The Attorney-General's opinion was clear - the issue is open-ended, she says, with no prohibition of joint ownership. But in practice it was a different matter, even after the Commissioner-General of Land was informed. The AG had stated that the law……"does not contain any prohibition against making of grants or other dispositions creating co-ownership……"

Think of the consequences of single ownership, urges Ms. Gomez, pointing out that in this patriarchal society, the man will sign all the documents and once the land is given in his name, the woman will be at his mercy.

COHRE's shadow report quotes research that discloses how women are not given equal access to state-allocated land. An example is the Mahweli area where although 20% of the land in the old villages had been owned by women, in the newly-settled villages the land is almost entirely owned by men.
Why is joint ownership such a vital issue? "Without a piece of land to call their own and put down roots, women have been left high and dry. They are not empowered because even to find some economic security or begin a self-employment project they can't get bank loans. If they had joint ownership, the land could be used as collateral," says Ms. Gomez.

COHRE and its partners are not fighting for the sun and the moon for women, only an equal place in the sun for both men and women. Joint ownership while promoting equality may very well contribute to a reduction in domestic violence in the country because the women will be empowered, says Ms. Gomez whose battles have been justified by CEDAW.

Her plea is simple - give the humble women of Sri Lanka their rightful place in the family by granting joint ownership of state land because with it will come dignity as well. This plea is silently echoed by the thousands, nay millions of women who toil alongside their husbands not only to ensure the wellbeing of the family but also the development of the country.

No discrimination in distribution of state land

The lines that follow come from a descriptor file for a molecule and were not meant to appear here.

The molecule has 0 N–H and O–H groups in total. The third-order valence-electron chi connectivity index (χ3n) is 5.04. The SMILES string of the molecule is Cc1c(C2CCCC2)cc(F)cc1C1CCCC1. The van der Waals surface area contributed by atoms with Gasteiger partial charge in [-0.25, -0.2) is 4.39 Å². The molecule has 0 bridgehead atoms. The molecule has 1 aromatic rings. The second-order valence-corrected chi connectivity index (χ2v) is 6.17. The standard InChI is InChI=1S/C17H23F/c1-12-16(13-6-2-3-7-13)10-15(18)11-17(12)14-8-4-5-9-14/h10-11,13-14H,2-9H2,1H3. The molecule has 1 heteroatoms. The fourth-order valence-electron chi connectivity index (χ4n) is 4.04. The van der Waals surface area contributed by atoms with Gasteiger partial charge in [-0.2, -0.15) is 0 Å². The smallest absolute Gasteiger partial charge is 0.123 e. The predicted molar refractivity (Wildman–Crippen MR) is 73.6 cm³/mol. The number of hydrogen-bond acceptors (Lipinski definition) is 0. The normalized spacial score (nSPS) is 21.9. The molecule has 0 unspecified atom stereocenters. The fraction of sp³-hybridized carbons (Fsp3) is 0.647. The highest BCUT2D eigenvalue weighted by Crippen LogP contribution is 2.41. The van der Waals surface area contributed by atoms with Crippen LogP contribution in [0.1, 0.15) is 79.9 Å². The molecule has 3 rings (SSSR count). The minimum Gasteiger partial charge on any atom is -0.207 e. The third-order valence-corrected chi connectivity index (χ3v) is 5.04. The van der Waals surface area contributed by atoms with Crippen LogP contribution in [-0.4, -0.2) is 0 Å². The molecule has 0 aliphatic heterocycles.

Nearly 50% of the 1.2 million land parcels allocated by the state under the Land Development Ordinance are owned by women, stresses Additional Secretary (Lands), S.D.A.B. Boralessa of the Lands Ministry when contacted by the Sunday Times, pointing out that it is the family unit that is taken into account in such allocations.

Explaining that there is no discrimination against women in the first instance, as either spouse who signs the application will get the land, he says that the problems arise thereafter when the parcel goes to the next generation if the owner has not nominated an inheritor.

S.D.A.B. Boralessa
Tracing the inheritance policy as specified by the Land Development Ordinance, the Additional Secretary says the person who signs the application, most probably after discussion with the spouse gets the land, with life interest being assured for the spouse, be it a woman or a man.

Joint ownership will also cause problems about a clear title, and to pinpoint who will be responsible in developing the land, which is mandatory, will be difficult. Under the Land Development Ordinance, if the lot is not developed it can be taken back by the state.

If the owner dies without nominating an heir, then according to the Third Schedule of the Ordinance, the land will go to the first category, the sons. The daughters come after that. This is where we have got many complaints and that's why an amendment seeking the first heirs as "children" and not "sons" followed by "daughters" is being sought from Parliament, he says.

But amendments have run into snags because land alienation is devolved and subject to restrictions and Provincial Councils have a say in it, the Sunday Times understands.